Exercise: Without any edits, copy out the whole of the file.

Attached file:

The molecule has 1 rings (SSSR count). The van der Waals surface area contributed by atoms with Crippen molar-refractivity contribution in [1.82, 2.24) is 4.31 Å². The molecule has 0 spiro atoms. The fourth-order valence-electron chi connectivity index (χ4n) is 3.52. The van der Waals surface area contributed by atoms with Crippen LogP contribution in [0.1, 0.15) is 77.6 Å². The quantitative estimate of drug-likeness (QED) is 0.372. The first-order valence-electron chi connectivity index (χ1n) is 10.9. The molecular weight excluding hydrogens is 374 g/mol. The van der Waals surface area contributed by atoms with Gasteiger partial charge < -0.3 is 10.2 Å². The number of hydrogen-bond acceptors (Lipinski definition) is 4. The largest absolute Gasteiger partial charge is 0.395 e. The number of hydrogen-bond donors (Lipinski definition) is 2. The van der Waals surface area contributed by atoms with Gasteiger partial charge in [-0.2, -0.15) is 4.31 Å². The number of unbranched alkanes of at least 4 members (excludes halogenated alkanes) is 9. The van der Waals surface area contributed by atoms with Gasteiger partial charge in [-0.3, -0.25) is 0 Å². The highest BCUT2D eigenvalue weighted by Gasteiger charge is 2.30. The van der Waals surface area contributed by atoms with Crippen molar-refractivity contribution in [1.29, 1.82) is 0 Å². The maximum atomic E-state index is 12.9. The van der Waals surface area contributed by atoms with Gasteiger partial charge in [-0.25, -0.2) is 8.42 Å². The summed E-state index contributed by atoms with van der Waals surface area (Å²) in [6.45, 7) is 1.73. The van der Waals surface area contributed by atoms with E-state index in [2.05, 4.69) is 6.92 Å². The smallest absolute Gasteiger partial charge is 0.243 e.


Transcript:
The molecule has 1 rings (SSSR count). The van der Waals surface area contributed by atoms with Crippen molar-refractivity contribution in [1.82, 2.24) is 4.31 Å². The molecule has 0 spiro atoms. The fourth-order valence-electron chi connectivity index (χ4n) is 3.52. The van der Waals surface area contributed by atoms with Crippen LogP contribution in [0.1, 0.15) is 77.6 Å². The quantitative estimate of drug-likeness (QED) is 0.372. The first-order valence-electron chi connectivity index (χ1n) is 10.9. The molecular weight excluding hydrogens is 374 g/mol. The van der Waals surface area contributed by atoms with Gasteiger partial charge < -0.3 is 10.2 Å². The number of hydrogen-bond acceptors (Lipinski definition) is 4. The largest absolute Gasteiger partial charge is 0.395 e. The number of hydrogen-bond donors (Lipinski definition) is 2. The van der Waals surface area contributed by atoms with Gasteiger partial charge in [-0.2, -0.15) is 4.31 Å². The number of unbranched alkanes of at least 4 members (excludes halogenated alkanes) is 9. The van der Waals surface area contributed by atoms with Gasteiger partial charge in [-0.3, -0.25) is 0 Å². The highest BCUT2D eigenvalue weighted by Gasteiger charge is 2.30. The van der Waals surface area contributed by atoms with Crippen molar-refractivity contribution in [1.29, 1.82) is 0 Å². The maximum atomic E-state index is 12.9. The van der Waals surface area contributed by atoms with Gasteiger partial charge in [-0.25, -0.2) is 8.42 Å². The summed E-state index contributed by atoms with van der Waals surface area (Å²) in [6.45, 7) is 1.73. The van der Waals surface area contributed by atoms with E-state index in [2.05, 4.69) is 6.92 Å². The smallest absolute Gasteiger partial charge is 0.243 e.